Two reports have hit this publication’s inbox around the ‘state of the cloud’ in recent days; a study from RightScale argues the market is growing at a solid clip, while the summary from Bessemer Venture Partners’ (BVP) Byron Deeter found an industry which struggled at the start of 2016 but has since roared back.
While both reports differ – RightScale focuses on the adoption and vendors, while Deeter looks almost exclusively at the financial angle – there are common threads. Here, we look at the standout takeaways from both studies:
IPOs down but M&A skyrockets
Deeter affirms a point this publication has previously been making; IPOs in the cloud space have run dry. The total figure of five – Twilio, the standout, alongside Blackline, Coupa, Apptio and Everbridge – is the lowest since the financial crisis of 2008. Yet this, compounded with the resurgence of the industry towards the end of last year, means a huge amount of merger and acquisition activity as companies jockey for position.
Companies acquired represent 40% of the $300 billion market cap, including LinkedIn, bought by Microsoft, NetSuite, bought by Oracle, and AppDynamics, acquired by Cisco just last month:
The top 100 private cloud companies, as noted by Forbes in September with Slack, Dropbox and DocuSign at the summit, represents more than $100 billion of private enterprise value alone, Deeter adds.
AWS stays flat while Microsoft builds momentum
RightScale’s report interviewed more than 1000 technology professionals, across a wide range of industries, and covered the full gamut, from vendors, to DevOps tools, to multi-cloud strategy. Regarding the IaaS race, the report found that while Amazon Web Services (AWS) usage stayed the same year over year used by 57% of respondents, Azure went up from 20% to 34%.
This is a trend which has been apparent for several months, from Microsoft edging their way ahead of the pack and clearly into second place, to the gargantuan share of Amazon slightly being eaten away. AWS posted $3.5bn in revenue for the most recent quarter, up from $3.2bn in Q3.
As Synergy Research put it in their analysis earlier this month, a few cloud providers are growing at ‘extraordinary’ rates yet AWS ‘has no intention of letting its crown slip’. According to those polled, 41% of workloads on average run in the public cloud compared to 38% in private – although this number still marginally favours private when it comes to enterprises – with overall private cloud usage falling from 77% to 72% of respondents year on year.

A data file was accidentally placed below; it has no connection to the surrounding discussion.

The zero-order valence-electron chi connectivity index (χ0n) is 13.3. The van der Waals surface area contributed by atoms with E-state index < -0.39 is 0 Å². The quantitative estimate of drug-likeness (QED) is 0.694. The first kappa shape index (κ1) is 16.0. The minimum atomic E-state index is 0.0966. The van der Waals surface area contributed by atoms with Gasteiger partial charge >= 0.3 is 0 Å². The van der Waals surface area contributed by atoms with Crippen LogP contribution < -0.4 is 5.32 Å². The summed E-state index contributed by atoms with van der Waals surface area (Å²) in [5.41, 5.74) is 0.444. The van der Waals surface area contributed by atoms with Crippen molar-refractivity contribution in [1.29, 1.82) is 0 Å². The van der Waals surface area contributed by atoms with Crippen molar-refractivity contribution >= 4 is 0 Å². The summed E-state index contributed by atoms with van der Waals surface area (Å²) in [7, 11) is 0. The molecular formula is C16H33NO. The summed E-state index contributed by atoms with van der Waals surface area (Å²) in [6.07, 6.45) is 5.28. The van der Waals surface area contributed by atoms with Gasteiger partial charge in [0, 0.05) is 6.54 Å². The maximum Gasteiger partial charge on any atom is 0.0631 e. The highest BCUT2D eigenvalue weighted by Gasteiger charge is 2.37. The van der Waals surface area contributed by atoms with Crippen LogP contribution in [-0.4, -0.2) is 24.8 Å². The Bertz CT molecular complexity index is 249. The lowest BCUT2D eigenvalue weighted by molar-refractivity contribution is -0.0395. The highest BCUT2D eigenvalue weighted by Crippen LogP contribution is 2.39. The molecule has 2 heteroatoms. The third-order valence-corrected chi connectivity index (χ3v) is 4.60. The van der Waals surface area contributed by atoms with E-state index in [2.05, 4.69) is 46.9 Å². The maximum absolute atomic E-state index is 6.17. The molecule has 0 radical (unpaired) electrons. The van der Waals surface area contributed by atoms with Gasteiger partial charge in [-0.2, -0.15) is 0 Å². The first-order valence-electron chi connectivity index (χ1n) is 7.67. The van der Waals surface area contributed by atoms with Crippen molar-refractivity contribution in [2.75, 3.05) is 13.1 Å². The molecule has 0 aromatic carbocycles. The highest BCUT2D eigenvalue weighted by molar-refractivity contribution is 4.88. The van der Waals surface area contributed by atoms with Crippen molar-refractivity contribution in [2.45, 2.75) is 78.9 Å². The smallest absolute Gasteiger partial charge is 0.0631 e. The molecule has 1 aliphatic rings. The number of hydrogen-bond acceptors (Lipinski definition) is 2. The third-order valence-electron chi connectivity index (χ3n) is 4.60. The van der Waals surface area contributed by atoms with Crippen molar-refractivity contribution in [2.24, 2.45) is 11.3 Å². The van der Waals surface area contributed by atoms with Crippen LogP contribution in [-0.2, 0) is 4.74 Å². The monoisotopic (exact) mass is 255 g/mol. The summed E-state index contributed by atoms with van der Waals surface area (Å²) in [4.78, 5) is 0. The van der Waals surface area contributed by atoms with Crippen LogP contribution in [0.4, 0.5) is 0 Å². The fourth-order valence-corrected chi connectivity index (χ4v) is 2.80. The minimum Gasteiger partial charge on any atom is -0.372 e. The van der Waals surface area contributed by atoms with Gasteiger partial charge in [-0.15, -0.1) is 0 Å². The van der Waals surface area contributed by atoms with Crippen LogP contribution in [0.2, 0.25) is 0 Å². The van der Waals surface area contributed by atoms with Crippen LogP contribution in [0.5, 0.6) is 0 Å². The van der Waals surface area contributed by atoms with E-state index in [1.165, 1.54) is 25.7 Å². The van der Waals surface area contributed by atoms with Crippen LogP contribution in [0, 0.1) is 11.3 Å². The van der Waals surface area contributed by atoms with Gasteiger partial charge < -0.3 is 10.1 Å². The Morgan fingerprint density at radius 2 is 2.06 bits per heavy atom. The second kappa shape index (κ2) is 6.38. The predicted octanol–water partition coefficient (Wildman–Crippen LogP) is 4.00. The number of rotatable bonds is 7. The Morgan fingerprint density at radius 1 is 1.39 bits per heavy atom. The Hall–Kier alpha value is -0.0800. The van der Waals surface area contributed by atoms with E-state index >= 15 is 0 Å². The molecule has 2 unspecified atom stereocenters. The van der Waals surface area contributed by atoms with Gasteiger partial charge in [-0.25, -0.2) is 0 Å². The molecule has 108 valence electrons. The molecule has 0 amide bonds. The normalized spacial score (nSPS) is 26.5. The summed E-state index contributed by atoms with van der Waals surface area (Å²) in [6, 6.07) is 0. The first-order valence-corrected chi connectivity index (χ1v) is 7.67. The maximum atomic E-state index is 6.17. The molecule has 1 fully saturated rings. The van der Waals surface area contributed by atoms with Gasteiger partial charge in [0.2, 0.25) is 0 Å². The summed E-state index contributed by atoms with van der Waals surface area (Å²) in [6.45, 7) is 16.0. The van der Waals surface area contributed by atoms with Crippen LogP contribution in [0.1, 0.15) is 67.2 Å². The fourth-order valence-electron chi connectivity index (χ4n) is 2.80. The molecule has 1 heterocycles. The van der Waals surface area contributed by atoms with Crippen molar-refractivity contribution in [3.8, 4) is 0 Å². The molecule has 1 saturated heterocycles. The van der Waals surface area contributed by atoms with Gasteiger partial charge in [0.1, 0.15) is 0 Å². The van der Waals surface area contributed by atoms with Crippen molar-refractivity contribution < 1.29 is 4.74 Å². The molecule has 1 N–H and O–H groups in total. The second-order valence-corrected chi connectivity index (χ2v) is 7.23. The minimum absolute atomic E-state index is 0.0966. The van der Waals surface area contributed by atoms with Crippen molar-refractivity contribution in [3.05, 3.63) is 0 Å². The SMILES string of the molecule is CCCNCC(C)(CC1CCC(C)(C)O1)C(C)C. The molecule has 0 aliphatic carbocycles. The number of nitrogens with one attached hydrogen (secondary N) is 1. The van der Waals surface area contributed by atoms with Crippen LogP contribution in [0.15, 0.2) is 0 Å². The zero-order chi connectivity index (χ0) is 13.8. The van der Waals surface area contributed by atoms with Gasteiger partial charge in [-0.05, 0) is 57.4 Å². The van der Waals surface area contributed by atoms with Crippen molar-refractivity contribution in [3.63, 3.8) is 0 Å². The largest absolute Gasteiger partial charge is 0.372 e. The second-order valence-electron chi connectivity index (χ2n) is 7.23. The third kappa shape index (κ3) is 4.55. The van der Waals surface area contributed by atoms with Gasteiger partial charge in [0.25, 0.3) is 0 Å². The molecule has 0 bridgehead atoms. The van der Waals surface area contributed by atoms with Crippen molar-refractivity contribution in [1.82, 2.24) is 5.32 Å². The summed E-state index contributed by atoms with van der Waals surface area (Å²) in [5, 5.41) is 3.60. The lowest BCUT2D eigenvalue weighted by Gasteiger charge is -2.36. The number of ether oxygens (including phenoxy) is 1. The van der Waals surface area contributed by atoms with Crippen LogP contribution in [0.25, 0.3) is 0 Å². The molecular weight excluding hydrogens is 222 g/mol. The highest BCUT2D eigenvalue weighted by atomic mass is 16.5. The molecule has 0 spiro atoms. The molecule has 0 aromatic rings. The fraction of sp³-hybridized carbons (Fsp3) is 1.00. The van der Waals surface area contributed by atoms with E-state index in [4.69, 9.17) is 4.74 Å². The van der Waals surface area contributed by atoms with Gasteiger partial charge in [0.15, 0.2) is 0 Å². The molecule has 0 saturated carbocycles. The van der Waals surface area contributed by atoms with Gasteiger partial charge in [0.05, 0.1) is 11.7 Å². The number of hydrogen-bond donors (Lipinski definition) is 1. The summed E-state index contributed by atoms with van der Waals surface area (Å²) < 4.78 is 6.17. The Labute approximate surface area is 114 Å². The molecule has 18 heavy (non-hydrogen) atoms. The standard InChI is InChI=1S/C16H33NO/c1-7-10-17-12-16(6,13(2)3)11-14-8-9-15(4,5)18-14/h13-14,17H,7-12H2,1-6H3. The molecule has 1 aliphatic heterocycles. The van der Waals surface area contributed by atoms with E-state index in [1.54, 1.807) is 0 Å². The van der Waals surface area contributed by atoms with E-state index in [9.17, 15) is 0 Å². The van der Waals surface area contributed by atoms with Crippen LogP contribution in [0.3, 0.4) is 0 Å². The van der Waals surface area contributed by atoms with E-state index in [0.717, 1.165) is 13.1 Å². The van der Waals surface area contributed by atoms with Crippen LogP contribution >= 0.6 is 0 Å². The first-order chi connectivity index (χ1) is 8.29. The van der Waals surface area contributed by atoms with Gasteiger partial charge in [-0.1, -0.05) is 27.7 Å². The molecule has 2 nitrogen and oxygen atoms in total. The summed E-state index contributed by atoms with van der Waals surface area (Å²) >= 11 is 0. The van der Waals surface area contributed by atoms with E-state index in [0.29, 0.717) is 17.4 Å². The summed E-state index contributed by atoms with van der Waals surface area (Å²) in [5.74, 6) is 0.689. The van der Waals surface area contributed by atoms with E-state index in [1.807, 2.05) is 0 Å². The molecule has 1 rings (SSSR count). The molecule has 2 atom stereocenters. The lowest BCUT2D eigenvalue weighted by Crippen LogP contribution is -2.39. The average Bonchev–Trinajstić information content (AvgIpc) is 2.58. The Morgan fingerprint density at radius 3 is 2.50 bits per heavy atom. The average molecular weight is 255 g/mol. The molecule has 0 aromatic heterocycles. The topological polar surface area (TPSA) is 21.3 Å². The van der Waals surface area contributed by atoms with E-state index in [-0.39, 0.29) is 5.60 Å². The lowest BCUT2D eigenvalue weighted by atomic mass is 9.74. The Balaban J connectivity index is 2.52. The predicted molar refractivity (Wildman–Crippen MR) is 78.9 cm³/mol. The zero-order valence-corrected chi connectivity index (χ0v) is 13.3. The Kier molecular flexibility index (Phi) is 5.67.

On another note, Workday, one of the key bellwethers in Deeter’s market cap analysis – and particularly so given LinkedIn’s acquisition – migrated over to AWS as its preferred public cloud supplier back in November.
Follow Dropbox and Slack’s lead if you want to grow
As this publication reported earlier this month, Dropbox announced it had become the fastest SaaS company to hit the $1 billion revenue run rate threshold. Unlike its contemporary Box, Dropbox is ‘not in any rush’ to go public any time soon, according to a Business Insider report. Yet a slide from BVP argues this is ‘the new growth standard’.
Looking further down the scale, BVP argues that if you want to be the best, your company needs to take no more than two years to get to $10m in annualised run rate, and five years to move to $100m. Part of this is down to the astonishing growth of Slack (below):
A report from Okta in January analysing enterprise applications described the company’s outlook as ‘nothing short of jaw-dropping’. One executive this reporter spoke with – formerly of Microsoft’s parish – said there may be an element of not using Microsoft products because of the brand heritage and thinking ‘what is another enterprise tool which isn’t based around email but around communications…oh, Slack’ about its success, although adding the company had “done extremely well [with a] useful product.”
DevOps salad days and skills gap challenges
RightScale found that 30% of enterprise respondents are today adopting DevOps throughout the whole company; a number which went up from 21% this time last year. Docker, with 35% of the vote, was the most popular tool, ahead of Chef (28%), Puppet (28%), and Kubernetes (14%).
The question of DevOps and how organisations are doing it usually leads to concerns over a lack of skills to be able to realise their implementations. Going against the grain of other recent research, fewer RightScale survey respondents in 2017 said lack of resources and expertise was their biggest challenge, down to 25% from 32%.
According to a report from Claranet earlier this month, financial services organisations are the trailblazers when it comes to DevOps, while Robert Half Technology found that almost three quarters of UK CIOs polled frequently encounter IT professionals who were not up to their needs.
Main picture credits: Bessemer Venture Partners
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